The thicknesses of the deposited ITO films were measured by surface profiler equipment and the electrical resistivity of ITO films deposited under various conditions (Ar:O2 gas ratio, thickness) were obtained using HMS-3000 hall measurement equipment (Ecopia, Anyang-si, Korea). We used 4145B parameter analyzer (HP, Yokogawa, Japan) to confirm the electrical performance and performance variation of the fabricated TFTs when they were bent with various radii or exposed to different relative humidity levels. Transmittances of imperceptible TFTs were characterized with a UV/visible spectrometer. We characterized sensing performances under different relative humidity conditions in an isolated gas chamber (MS tech). To tune the exact humidity status, we flew air gas passing DI water into the chamber and loaded hygrometer within the chamber. Humidity sensing was performed by checking the transfer performance of imperceptible TFTs in situ with respect to relative humidity.

4. Conclusions

We developed oxide TFTs in the order of rigid → separately transparent and flexible → ultra-slim → imperceptible. For the realization of complete imperceptible TFTs with high performance comparable to those on rigid substrates, we surveyed optimized ITO coating conditions with relatively small thicknesses at room temperature. Based on these technical developments, we proposed humidity sensor devices with extremely high responsivity and imperceptible physical characteristics. The ITO electrodes were deposited at an Ar:O2 ratio of 29:0.3 by RF sputtering at room temperature and the 50-nm thickness was sufficient for application in the imperceptible TFTs. The imperceptible TFTs exhibited a high mobility of 7.86 cm2/V∙s and a stable electrical performance under bending stress. The TFT-based sensors showed the highest sensitivity for the low gate bias of −1~2 V, resulting in low power consumption by this sensor. Compared to conventional resistor-type sensors, the oxide TFT sensors exhibited extremely large sensitivities. Considering that these TFTs are ultra-light and imperceptible, our sensors are expected to show wide applications because they can be patched or embedded on several objects encountered in everyday life.


This work was supported by the National Research Foundation of Korea (NRF) grant funded by the Korea government (MSIP) (Grant No. NRF-2016R1C1B2012007 and 2015R1A2A2A01007409). This research was also supported by the Human Resources Program in Energy Technology of the Korea Institute of Energy Technology Evaluation and Planning (KETEP) of the Ministry of Trade, Industry and Energy, Republic of Korea (Grant No. 20154030200870).

Author Contributions

K.S. Kim, H.K. Cho, C.H. Ahn and W.J. Kang conceived and designed the experiments; K.S. Kim and S.H. Jung are performed the experiments; K.S. Kim, C.H. Ahn, S.W. Cho and S.H. Jung analyzed the data; K.S. Kim and D.H. Yoon contributed reagents/materials/analysis tools; K.S. Kim and H.K. Cho wrote the paper.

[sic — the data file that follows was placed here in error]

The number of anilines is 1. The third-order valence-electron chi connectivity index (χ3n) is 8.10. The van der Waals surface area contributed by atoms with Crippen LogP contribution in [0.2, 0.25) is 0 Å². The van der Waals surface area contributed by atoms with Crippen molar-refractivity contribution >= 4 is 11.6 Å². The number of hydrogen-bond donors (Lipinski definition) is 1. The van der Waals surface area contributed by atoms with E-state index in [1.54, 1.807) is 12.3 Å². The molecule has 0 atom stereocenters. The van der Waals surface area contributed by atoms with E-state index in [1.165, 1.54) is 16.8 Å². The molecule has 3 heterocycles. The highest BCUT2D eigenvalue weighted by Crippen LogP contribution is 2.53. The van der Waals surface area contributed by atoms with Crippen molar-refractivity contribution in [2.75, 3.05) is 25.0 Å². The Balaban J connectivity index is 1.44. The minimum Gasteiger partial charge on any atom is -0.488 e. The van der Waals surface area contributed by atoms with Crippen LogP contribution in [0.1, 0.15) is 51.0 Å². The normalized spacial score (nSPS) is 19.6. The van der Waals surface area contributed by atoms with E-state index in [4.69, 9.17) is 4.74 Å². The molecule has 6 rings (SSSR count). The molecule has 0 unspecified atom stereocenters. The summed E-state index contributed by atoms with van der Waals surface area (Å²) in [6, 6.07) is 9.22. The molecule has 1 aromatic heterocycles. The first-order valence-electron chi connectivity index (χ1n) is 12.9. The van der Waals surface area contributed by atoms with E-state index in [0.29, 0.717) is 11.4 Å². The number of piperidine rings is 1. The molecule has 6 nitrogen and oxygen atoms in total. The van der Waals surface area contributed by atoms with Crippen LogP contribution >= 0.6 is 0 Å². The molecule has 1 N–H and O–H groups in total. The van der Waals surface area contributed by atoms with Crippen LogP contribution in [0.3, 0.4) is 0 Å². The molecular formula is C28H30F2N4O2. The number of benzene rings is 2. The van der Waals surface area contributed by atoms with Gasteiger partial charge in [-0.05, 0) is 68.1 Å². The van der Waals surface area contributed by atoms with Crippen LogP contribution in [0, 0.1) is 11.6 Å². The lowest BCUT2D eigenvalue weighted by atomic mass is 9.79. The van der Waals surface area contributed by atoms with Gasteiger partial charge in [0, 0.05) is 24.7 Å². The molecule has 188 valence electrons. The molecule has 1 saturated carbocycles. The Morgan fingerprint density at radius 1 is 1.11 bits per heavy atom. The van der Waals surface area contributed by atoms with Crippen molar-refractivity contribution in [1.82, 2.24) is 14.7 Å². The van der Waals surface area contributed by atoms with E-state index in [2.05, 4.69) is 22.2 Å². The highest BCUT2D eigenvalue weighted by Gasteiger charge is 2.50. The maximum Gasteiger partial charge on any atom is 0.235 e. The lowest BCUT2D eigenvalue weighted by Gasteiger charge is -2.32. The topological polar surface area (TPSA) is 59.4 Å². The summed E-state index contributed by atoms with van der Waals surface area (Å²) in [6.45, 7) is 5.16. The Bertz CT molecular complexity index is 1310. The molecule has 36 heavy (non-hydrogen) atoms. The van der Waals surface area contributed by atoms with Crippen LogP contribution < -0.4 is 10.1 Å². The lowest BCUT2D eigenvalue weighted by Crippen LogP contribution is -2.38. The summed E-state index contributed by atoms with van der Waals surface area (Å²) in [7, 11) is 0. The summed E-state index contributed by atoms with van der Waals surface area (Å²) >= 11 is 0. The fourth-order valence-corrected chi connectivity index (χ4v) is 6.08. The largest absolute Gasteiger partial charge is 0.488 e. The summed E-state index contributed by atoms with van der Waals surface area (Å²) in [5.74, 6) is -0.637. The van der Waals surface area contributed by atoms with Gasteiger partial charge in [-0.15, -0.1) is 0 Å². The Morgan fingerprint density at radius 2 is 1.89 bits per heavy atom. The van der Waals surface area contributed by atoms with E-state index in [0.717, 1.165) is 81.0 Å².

Conflicts of Interest

The authors declare no conflict of interest.


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Figure 1. Schematic showing the technical step and core issues for the development of ultra-thin imperceptible thin-film transistors (TFTs): rigid → flexible and transparent → ultra-slim → imperceptible.
Figure 1. Schematic showing the technical step and core issues for the development of ultra-thin imperceptible thin-film transistors (TFTs): rigid → flexible and transparent → ultra-slim → imperceptible.
Materials 10 00530 g001
Figure 2. Statistical data on the electrical resistivity of InSnO (ITO) films as a function of (a) Ar:O2 gas ratio during deposition and (b) film thickness.
Figure 2. Statistical data on the electrical resistivity of InSnO (ITO) films as a function of (a) Ar:O2 gas ratio during deposition and (b) film thickness.
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Figure 3. I-V curves obtained from circular transmission line method (TLM) of (a) ITO/IGZO and (b) Mo/IGZO junctions.
Figure 3. I-V curves obtained from circular transmission line method (TLM) of (a) ITO/IGZO and (b) Mo/IGZO junctions.
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Figure 4. Transfer characteristics (VD = 0.1, 1, 5, and 10 V) and hysteresis curves (VD = 10 V) of imperceptible TFTs with ITO electrodes (a,c), and ultra-thin TFTs with Mo electrodes (b,d).
Figure 4. Transfer characteristics (VD = 0.1, 1, 5, and 10 V) and hysteresis curves (VD = 10 V) of imperceptible TFTs with ITO electrodes (a,c), and ultra-thin TFTs with Mo electrodes (b,d).
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Figure 5. (a) Transmittance data of imperceptible TFTs, and reference pure glass and parylene-coated glass. The imperceptible TFT was attached to the skin of a hand and is not clearly recognized; (b) Picture showing the bending test of the TFTs attached to wooden sticks with various curvature radii (10, 7.5, 5, 3.5 mm) and (c) their transfer characteristics.
Figure 5. (a) Transmittance data of imperceptible TFTs, and reference pure glass and parylene-coated glass. The imperceptible TFT was attached to the skin of a hand and is not clearly recognized; (b) Picture showing the bending test of the TFTs attached to wooden sticks with various curvature radii (10, 7.5, 5, 3.5 mm) and (c) their transfer characteristics.
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Figure 6. (a) Variation in transfer characteristics of imperceptible TFT under various humidity conditions. (b) Sensitivity values of imperceptible TFT as a function of gate voltage under different humidity conditions.
Figure 6. (a) Variation in transfer characteristics of imperceptible TFT under various humidity conditions. (b) Sensitivity values of imperceptible TFT as a function of gate voltage under different humidity conditions.
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Materials EISSN 1996-1944 Published by MDPI AG, Basel, Switzerland RSS E-Mail Table of Contents Alert